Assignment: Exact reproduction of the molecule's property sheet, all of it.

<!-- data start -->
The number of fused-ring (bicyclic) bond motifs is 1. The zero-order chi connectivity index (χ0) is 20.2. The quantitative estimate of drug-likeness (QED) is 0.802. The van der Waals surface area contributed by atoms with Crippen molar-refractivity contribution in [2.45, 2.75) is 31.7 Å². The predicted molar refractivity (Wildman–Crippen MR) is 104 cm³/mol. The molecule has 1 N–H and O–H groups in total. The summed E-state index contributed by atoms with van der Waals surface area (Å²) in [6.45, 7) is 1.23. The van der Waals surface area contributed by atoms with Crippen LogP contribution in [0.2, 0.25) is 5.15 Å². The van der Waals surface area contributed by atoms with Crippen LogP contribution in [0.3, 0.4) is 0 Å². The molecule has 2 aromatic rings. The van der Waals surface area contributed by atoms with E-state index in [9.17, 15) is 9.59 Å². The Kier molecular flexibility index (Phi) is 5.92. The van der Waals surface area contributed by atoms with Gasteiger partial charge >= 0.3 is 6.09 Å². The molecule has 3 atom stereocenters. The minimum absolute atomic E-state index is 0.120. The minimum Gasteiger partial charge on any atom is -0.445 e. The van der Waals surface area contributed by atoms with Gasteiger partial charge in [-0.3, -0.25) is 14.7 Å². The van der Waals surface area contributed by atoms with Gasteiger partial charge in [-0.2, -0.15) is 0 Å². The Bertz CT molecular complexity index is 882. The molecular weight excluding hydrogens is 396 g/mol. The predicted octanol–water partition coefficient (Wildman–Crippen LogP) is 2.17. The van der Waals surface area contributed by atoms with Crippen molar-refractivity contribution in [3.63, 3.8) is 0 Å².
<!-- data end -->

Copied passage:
The number of fused-ring (bicyclic) bond motifs is 1. The zero-order chi connectivity index (χ0) is 20.2. The quantitative estimate of drug-likeness (QED) is 0.802. The van der Waals surface area contributed by atoms with Crippen molar-refractivity contribution in [2.45, 2.75) is 31.7 Å². The predicted molar refractivity (Wildman–Crippen MR) is 104 cm³/mol. The molecule has 1 N–H and O–H groups in total. The summed E-state index contributed by atoms with van der Waals surface area (Å²) in [6.45, 7) is 1.23. The van der Waals surface area contributed by atoms with Crippen LogP contribution in [0.2, 0.25) is 5.15 Å². The van der Waals surface area contributed by atoms with Crippen LogP contribution in [0.3, 0.4) is 0 Å². The molecule has 2 aromatic rings. The van der Waals surface area contributed by atoms with E-state index in [9.17, 15) is 9.59 Å². The Kier molecular flexibility index (Phi) is 5.92. The van der Waals surface area contributed by atoms with Gasteiger partial charge >= 0.3 is 6.09 Å². The molecule has 3 atom stereocenters. The minimum absolute atomic E-state index is 0.120. The minimum Gasteiger partial charge on any atom is -0.445 e. The van der Waals surface area contributed by atoms with Gasteiger partial charge in [-0.3, -0.25) is 14.7 Å². The van der Waals surface area contributed by atoms with Gasteiger partial charge in [-0.2, -0.15) is 0 Å². The Bertz CT molecular complexity index is 882. The molecular weight excluding hydrogens is 396 g/mol. The predicted octanol–water partition coefficient (Wildman–Crippen LogP) is 2.17. The van der Waals surface area contributed by atoms with Crippen molar-refractivity contribution in [3.63, 3.8) is 0 Å².